Browsing the blog archives for September, 2009.

Usul’s Words Have Power, Part 1: Refactor

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Words have power. For those who practice the Weirding Way (from Dune), this is to be taken for granted. Some agree with the Humpty Dumpty (Through the Looking Class Ch. 6) and a word means exactly what they choose it to mean. But, to counter that point, I offer the following description of my dinner last night; “Proxy Flu quickly house Cabbage’s”. Communication is based on a shared understanding, so let’s share. More correctly, I’m going to share with you what I mean. Then we’ll communicate.

People are still confusing Refactor with Redesign.

As we bound through the local community and the wider internet, it is all too common we hear something like, “We have no time to Refactor, It’s a nice to have, but we can’t”. I have also heard, “We give our team one month a year to refactor and do stuff for us.” I humbly submit, “You’re doing it wrong!” I understand that’s an inflammatory statement. I intend to back up those words, so bear with me through a metaphor.

I’m baking a cake. I was making a five course meal for the in-laws when they suggest that a cake would be nice. I really want to get that cake out and onto their plates, and I want to impress them. I look around the kitchen and realize that I’ve just used my last big bowl making the batter. I need to frost the cake, but I need the big bowl to make the icing. I reach for the nearest bowls I can find, four small bowls of different sizes. Now I have to make several small batches of icing to get the same amount. I have risks. My calculations of the ingredient proportions could be wrong. I can underestimate the size of the bowls. I can combine the ingredients in an inconsistent manner. Worse, it take four times as long to make the icing, because the time it takes to make icing isn’t directly related to the amount you make.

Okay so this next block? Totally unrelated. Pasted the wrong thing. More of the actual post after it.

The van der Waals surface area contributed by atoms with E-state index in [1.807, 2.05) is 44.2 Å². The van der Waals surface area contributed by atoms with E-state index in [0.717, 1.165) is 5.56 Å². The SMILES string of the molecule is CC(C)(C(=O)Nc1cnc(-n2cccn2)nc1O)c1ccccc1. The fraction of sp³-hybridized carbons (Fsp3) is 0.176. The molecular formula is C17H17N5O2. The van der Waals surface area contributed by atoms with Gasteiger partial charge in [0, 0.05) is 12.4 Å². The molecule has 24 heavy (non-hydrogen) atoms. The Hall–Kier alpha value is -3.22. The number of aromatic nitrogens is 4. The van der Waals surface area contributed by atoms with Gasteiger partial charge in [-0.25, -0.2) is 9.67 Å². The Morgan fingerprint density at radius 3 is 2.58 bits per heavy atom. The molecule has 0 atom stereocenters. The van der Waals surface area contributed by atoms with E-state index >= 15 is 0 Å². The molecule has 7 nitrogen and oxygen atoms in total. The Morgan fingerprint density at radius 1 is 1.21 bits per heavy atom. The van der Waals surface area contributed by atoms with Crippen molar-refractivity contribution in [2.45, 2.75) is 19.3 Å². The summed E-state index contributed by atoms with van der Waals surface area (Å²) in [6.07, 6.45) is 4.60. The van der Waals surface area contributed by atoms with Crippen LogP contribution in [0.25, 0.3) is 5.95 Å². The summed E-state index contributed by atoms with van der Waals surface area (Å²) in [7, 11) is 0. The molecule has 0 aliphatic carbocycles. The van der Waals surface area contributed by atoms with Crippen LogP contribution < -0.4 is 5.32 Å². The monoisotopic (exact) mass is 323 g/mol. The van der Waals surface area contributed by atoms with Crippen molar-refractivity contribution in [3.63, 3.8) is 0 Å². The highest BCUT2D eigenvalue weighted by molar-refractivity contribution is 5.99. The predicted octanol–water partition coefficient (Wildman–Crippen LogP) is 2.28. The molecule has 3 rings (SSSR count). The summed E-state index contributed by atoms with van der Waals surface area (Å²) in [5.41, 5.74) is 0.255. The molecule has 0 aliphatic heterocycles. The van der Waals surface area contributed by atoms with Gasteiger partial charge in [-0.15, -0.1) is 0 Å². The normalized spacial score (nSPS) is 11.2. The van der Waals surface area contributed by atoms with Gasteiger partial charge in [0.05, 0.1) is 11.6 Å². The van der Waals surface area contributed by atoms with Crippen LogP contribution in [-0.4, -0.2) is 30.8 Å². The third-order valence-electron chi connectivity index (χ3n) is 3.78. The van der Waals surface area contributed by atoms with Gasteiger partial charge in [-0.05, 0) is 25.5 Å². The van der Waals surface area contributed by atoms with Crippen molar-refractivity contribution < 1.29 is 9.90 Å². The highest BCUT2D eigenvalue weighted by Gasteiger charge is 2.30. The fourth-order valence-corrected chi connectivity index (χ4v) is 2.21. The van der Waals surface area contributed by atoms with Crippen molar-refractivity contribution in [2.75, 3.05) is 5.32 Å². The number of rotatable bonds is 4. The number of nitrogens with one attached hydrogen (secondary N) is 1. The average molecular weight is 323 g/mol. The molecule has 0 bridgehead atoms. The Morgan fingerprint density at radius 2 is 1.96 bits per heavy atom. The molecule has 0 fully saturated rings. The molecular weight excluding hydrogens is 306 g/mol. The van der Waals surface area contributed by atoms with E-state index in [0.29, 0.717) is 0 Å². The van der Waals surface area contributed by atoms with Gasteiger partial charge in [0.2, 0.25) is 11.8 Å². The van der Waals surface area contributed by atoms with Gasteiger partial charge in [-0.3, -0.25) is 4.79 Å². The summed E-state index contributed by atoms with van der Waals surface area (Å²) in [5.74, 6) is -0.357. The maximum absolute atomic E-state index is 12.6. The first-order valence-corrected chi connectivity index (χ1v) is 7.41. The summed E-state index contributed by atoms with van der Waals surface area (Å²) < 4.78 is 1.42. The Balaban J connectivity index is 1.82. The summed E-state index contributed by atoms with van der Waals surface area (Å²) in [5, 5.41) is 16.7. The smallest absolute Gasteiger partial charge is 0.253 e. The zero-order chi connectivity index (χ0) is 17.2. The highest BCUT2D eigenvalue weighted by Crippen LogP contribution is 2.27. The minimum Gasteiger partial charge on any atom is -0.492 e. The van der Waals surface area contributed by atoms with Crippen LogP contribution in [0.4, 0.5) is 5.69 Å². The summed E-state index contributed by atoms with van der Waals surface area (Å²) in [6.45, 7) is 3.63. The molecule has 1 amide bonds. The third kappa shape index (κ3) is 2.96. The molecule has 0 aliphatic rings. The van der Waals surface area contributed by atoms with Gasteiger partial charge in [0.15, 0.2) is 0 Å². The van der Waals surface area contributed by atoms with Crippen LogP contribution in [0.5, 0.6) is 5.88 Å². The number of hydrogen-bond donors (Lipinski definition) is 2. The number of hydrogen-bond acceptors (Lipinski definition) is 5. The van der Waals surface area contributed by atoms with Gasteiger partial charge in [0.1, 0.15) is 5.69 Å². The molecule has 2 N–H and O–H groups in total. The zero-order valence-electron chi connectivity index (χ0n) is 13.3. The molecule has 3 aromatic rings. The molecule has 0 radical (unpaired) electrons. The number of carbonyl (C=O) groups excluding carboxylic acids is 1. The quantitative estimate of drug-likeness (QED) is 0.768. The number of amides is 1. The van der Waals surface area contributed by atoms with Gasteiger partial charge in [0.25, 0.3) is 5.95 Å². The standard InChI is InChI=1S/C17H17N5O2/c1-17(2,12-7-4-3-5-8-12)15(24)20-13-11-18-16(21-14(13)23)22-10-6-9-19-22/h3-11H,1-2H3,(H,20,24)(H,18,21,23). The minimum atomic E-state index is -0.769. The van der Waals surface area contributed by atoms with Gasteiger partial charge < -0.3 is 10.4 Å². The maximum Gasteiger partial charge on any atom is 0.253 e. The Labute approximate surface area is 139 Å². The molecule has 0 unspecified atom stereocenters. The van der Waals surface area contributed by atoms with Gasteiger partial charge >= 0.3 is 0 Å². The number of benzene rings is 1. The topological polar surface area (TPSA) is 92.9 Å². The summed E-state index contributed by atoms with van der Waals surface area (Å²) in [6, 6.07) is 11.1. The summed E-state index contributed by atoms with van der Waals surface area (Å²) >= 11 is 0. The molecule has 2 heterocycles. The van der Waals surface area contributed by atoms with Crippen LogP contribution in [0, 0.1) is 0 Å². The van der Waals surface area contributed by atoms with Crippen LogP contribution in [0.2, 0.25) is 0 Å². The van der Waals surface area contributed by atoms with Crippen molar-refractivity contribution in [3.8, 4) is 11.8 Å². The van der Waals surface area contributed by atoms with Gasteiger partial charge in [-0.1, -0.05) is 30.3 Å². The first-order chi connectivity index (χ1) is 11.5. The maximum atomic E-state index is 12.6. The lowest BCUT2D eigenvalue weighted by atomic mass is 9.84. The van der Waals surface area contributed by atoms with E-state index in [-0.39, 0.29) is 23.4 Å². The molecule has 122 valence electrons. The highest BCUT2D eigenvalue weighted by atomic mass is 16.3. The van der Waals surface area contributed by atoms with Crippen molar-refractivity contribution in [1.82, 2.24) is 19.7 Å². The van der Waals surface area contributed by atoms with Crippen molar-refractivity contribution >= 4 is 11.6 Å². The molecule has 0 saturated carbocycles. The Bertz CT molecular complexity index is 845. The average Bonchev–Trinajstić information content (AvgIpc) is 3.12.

That was one option. Another option is to stop everything and clean all the dishes at once. But I would very literally be starving my in-laws. The last plan is to clean the big bowl and maybe a beater and spatula I could use, but only those that I need. Then, when I’ve finished, I could clean up the dishes I used for the cake. That is Refactoring.

What is implied by the statement, “we don’t have time,” is that they want to stop and clean everything. That is a redesign.

In pondering why the misunderstanding exists, I can only blame myself and other proponents (not really, but I’m making a point about misunderstandings). When talking about Refactoring, we usually start with a complete program and make changes. We don’t have a choice because we want to isolate the Refactoring act for pedagogical reasons. But it tells only half the story. A half that gives the impression this is a post-development effort. In addition, when talking about the power of small steps adding up we mention it’s possible to redesign from a series of Refactorings. But the point to drive home in that situation is lost. The code never stops being developed. We do this to express the notion that if you clean the dishes as you go, you’ll never have to wash all the dishes in the house.

When do we Refactor? At one extreme, the TDD side, you Refactor after every passing test. On the other extreme I should get my feature working, check in, Refactor and check-in again. I don’t wait until the end of the quarter. That is a Redesign, not Refactoring.